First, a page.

Chances are everyone eventing at the moment will probably be worrying about the same thing - hard ground ARGHHH! It happens every year and probably always will do so in this blog I'll be looking at what events and riders can do to lessen the impact on horses.
At an event and from an organisers point of view there's several things that can be done.
- Pasture slitters or agrivators. There's 2 different types here and a fair few designs inbetween. All a pasture slitter (you might have heard them called spikers, aerators or some less polite names (typical)) does is to literally put slits or holes in the ground. At the opposite end of the spectrum is the aggrivator (you might have heard of an equivator) which not only spikes the ground but vibrates as well which decompacts the ground. An agrivator is preferable but it's surprising how much difference either method makes. Furthermore, if it does rain, even a tiny bit, the holes allow the water to get into the ground rather than just sit on the surface and run off.
- Another technique is literally to water the ground (think of a giant watering can on a tractor). The problem here is that it takes a huge amount of water to make a difference. Imagine how much water comes down when it rains and sometimes that doesn't make a difference.
- On a larger scale and with more time it's also possible to change the soil consistency. This was done fairly successfully at Badminton after it was decided that the issues surrounding the ground in previous years needed to be tackled. In short - soils with a high clay content will actually crack in dry weather and go incredibly hard. As will flinty soils. Sandy soils with usually crumble so aren't as bad. Adding sand to the course and arenas increases the 'crumble' of the soil and also promotes grass growth (gardeners add sand to lawns). By having better grass cover more water is trapped in the soil and the grass also provides some cushioning. Regular topping and 'muck spreading' will also promote grass growth.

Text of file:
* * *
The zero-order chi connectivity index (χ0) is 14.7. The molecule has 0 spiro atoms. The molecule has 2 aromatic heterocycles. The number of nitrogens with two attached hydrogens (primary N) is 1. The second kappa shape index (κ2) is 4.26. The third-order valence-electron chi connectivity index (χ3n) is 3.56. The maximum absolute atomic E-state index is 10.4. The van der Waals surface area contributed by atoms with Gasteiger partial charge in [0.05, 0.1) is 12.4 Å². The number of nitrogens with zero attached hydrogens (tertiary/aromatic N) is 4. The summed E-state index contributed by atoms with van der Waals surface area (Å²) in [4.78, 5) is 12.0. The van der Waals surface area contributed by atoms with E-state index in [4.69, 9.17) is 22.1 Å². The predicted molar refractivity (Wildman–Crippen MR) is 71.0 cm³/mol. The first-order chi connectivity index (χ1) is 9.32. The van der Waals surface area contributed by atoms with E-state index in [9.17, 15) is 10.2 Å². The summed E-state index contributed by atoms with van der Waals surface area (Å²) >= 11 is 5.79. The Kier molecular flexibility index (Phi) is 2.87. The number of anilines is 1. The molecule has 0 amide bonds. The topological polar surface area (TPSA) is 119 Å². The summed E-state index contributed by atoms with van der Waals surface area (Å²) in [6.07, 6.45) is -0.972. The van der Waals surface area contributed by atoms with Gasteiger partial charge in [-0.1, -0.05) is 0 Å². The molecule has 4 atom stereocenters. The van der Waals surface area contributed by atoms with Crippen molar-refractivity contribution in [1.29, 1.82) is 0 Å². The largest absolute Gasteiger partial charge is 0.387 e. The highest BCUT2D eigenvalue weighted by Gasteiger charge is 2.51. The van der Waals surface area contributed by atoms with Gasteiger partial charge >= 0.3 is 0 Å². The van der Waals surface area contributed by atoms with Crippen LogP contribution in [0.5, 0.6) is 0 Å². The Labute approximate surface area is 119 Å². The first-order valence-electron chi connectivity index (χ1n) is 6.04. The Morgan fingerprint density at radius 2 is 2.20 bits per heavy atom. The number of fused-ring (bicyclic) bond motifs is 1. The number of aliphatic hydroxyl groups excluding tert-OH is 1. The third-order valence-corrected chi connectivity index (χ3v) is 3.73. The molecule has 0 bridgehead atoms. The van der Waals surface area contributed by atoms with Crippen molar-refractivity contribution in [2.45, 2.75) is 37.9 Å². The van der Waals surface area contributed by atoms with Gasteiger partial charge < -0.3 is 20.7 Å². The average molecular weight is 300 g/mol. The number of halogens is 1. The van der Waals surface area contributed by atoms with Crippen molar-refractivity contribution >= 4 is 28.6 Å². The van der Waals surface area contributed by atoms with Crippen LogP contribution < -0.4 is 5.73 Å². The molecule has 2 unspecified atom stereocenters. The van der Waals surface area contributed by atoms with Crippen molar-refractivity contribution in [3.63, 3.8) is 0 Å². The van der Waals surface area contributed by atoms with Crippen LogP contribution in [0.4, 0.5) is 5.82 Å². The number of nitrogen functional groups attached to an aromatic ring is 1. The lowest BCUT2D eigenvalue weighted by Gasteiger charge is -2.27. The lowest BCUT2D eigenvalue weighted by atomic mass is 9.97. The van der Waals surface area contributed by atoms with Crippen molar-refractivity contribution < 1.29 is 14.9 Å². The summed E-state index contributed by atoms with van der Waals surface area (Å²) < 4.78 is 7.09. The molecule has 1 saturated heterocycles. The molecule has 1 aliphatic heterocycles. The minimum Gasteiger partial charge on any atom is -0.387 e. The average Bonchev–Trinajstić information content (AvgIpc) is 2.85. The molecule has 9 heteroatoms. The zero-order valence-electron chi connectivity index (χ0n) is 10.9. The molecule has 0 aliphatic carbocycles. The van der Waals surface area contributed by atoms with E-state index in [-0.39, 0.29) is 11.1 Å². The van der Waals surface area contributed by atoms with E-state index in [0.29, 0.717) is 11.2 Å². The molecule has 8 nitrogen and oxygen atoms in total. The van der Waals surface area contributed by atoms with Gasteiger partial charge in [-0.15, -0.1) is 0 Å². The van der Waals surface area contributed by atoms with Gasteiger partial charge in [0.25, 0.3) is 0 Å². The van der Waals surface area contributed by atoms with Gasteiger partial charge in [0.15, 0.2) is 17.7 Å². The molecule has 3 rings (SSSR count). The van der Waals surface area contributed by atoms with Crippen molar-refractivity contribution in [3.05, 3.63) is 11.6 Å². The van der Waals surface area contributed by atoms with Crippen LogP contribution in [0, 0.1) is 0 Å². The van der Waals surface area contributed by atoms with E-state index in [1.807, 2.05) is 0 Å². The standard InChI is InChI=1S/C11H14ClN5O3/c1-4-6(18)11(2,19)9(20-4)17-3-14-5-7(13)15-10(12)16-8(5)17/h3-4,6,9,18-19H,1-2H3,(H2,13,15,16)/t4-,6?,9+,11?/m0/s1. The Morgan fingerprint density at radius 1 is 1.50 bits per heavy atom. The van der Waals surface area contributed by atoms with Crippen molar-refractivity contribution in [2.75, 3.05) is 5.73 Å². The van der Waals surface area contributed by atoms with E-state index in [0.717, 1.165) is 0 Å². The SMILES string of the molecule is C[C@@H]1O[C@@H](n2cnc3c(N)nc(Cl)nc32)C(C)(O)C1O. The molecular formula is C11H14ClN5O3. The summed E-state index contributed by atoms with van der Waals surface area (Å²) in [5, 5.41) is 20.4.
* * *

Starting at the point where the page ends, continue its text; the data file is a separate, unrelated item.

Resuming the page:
- Landings and take offs can also be sanded which helps hugely - the impact on a horses legs landing after a jump is far more than when just cantering. Although you can get into deep water if the sand is too deep - us riders are just never satisfied!
But what can we do as riders to help?
Short of putting a watering can on your horses nose to soften his path. Other suggestions have included springs for horses feet....let's stop there while the going's good:
There isn't much you can do before you start except warm up well so that all the tendons and ligaments in the horses legs are well prepared to soak up the shock as well as they can. Also be aware of the studs used as studs which are too large will jar the horses legs as they won't go into the ground completely. On the other hand, a horse weighs around 550kg so you don't have to use tiny studs for them to go into the ground totally - imagine how much force is behind 2 studs on a galloping horses feet... Yup, you've suddenly remembered that you need to buy some more studs for your horse - don't worry, check out all the choice at equiShopping.com.
Once your out there it's the age old battle of riding better lines to get the time rather than galloping flat out but aren't we all trying to do that anyway?....
So all the hard ground treatment is done afterwards. But where to start? Your best bet is to cool the horses legs by cold hosing as hot tendons are far more likely to be injured than cooler ones. Top tip - aim for the arteries at the top of the inside of the hind legs as they are major arteries. You kill two birds with one stone - the water will run down the legs to cool them and will also cool the arterial blood running back into the body.
Once the horse is all cooled off, recovered and had a drink there's lots of choices. The traditional technique is to 'clay' the legs and bandage. The idea being that the clay contracts and helps to reduce any swelling. You can get 5% off of Ice Tight Clay with equestrian world here.
Another alternative is to apply chilled animal lintex which has a cooling effect and is very easy to apply as well as containing various substances to reduce swelling and treat any small cuts. This technique is actually gaining popularity and can be used over any abrasions etc whereas clay cannot be applied to any cuts.
A longer term alternative is pads in a horse's front shoes, some horses love them and some hate them... Plus, vets and farriers have very strong opinions on their use - some good some bad but just be wary before you stick your foot in it with that one! There have also been certain shoes developed that are made from plastic and are moulded to the horses foot - they even have stud holes! The advantage being that plastic shoes are lighter and can be more shock absorbent. Below is just one of the numerous techniques.
Wow! Confused? Too much choice? Which ever method you use you'll always be able to find a better price with equiShopping.com -try it! You might not believe your luck....